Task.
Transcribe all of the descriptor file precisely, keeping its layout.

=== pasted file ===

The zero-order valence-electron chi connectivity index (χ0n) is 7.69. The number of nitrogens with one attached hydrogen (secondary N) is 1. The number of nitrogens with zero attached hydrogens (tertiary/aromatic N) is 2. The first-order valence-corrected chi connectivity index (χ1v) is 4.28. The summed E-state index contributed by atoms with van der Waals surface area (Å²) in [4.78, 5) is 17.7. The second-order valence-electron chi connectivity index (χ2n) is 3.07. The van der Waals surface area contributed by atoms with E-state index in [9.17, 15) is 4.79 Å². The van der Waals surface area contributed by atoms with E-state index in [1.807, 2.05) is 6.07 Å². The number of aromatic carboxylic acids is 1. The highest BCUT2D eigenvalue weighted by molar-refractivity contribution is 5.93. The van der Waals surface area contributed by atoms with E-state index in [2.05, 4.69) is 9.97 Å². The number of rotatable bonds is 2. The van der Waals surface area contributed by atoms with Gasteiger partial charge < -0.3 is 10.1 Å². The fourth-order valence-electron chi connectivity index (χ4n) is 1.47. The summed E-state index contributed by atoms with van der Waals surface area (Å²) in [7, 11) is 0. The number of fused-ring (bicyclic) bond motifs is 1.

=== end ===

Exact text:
The zero-order valence-electron chi connectivity index (χ0n) is 7.69. The number of nitrogens with one attached hydrogen (secondary N) is 1. The number of nitrogens with zero attached hydrogens (tertiary/aromatic N) is 2. The first-order valence-corrected chi connectivity index (χ1v) is 4.28. The summed E-state index contributed by atoms with van der Waals surface area (Å²) in [4.78, 5) is 17.7. The second-order valence-electron chi connectivity index (χ2n) is 3.07. The van der Waals surface area contributed by atoms with E-state index in [9.17, 15) is 4.79 Å². The van der Waals surface area contributed by atoms with E-state index in [1.807, 2.05) is 6.07 Å². The number of aromatic carboxylic acids is 1. The highest BCUT2D eigenvalue weighted by molar-refractivity contribution is 5.93. The van der Waals surface area contributed by atoms with E-state index in [2.05, 4.69) is 9.97 Å². The number of rotatable bonds is 2. The van der Waals surface area contributed by atoms with Gasteiger partial charge < -0.3 is 10.1 Å². The fourth-order valence-electron chi connectivity index (χ4n) is 1.47. The summed E-state index contributed by atoms with van der Waals surface area (Å²) in [7, 11) is 0. The number of fused-ring (bicyclic) bond motifs is 1.